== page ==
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by Vaughn Taylor

     (Nothing James Byron Dean did was in half measure. Everything was at full speed and to the extreme: And so it was with those who acted with him. They either loved or hated the experience. To Dennis Hopper, Jimmy was "the most creative person I ever knew... He was twenty years ahead of his time." An early TV director, John Peyser, later said, "If you knew your job, Jimmy respected you and gave no trouble. It was a pleasure to direct him."

     But to others, Dean was an anathema. Both Elia Kazan who directed East of Eden, and George Stevens who directed Giant, were almost traumatized by working with Jimmy. Supposedly, midway through Giant, Stevens vowed to Kazan (and others) that Dean would "never be in another picture I do."

     Many who worked in television, or on stage, with Dean had a similar reaction. Vaughn Taylor was a veteran actor who appeared twice with Dean on television in the early 1950s. One of the shows was Harvest, an episode of Robert Montgomery Presents--a live dramatic work that starred Ed Begley, as a hard luck Midwestern farmer, Dorothy Gish, one of the famous Gish sisters, as the farmer's devoted wife, and Taylor who played "Gramps," a cranky, outspoken grandfather. Jimmy played Paul, the restless son who longs to leave the family farm.

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     In later years, Taylor appeared in character roles in Jailhouse Rock and Psycho, among other films. He died in 1983. Here in a memoir written in the 1970s, and never published before, Vaughn Taylor irately recalls James Dean, impossible icon.)

     In spite of the idolatry of James Dean since his death, I must tell the truth about my contact with him in two live TV plays in the Fifties, just before East of Eden. They were Harvest, and an Armstrong Circle Theater show which was done the preceding week. I was with him for two and a half weeks of rehearsals and two performances. He was the most impossible, unprofessional, and aggravating actor with whom I have ever worked. I will mention a few of his puerile, selfish, and inconsiderate actions.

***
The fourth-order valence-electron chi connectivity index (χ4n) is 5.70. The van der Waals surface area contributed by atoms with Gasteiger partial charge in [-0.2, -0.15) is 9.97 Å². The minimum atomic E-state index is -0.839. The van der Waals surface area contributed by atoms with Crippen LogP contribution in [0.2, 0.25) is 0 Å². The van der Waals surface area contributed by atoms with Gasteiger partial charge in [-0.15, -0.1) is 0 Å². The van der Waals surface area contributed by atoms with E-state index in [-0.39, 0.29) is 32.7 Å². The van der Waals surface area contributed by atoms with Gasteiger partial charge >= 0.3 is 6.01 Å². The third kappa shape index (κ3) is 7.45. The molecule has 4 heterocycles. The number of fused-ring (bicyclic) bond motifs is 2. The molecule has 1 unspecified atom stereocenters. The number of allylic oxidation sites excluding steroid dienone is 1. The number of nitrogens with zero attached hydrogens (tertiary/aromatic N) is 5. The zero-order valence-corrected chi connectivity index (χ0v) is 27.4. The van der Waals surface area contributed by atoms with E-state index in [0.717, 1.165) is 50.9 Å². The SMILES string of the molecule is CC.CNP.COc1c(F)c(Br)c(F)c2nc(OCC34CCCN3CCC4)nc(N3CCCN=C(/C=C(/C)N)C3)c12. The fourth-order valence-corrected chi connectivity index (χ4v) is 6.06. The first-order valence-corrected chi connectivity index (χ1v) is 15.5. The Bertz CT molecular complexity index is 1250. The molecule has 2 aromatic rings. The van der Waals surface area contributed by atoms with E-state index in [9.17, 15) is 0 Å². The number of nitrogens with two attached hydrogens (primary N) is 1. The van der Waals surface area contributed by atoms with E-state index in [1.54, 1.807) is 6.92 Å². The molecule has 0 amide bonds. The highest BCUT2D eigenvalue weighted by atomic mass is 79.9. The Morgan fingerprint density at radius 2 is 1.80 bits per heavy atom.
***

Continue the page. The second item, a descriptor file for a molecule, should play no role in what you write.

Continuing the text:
During rehearsals James Dean never did one bit of acting. He delivered his lines in such a low monotone that the other actor in the scene couldn't be sure when Dean had finished his lines-- let alone get some idea of what Dean planned to do. This made it impossible for the other actor to respond effectively and develop his own performance.

     Then, when we were on the air (and remember this was "live," before tape, so when you said the word-- that was the exact second it was seen and heard in the homes) James Dean exploded all over the stage in strange new manners. His movements were far removed from the carefully planned rehearsal--creating havoc with the other actors. The director in the booth was forced to frantically readjust the movement of his cameras. The result was pandemonium for every one, except Mr. Dean and his sick ego.

     On the day of one show, Dean was almost two hours late for the dress rehearsal, causing panic in a cast and crew who were approaching an air time deadline. So much for James Dean professionally, and I use the term loosely.

     In fact, for the entire two and a half weeks, he ranged from surly to rude, except for occasional bursts of self-indulged exhilaration, at which times Dean became quite vulgar. Once, a sweet character actor named Ernest Gossart asked him to please stop using such language because there were ladies present.

     In closing, to show how strongly he impressed me, I should mention the first thought that came to my mind when I read of James Dean's death: "Thank God, I'll never have to work with that little SOB again."

(Note: American Legends would like to thank Cindy Stokes and Ky Du for providing background research on Harvest and Vaughn Taylor.)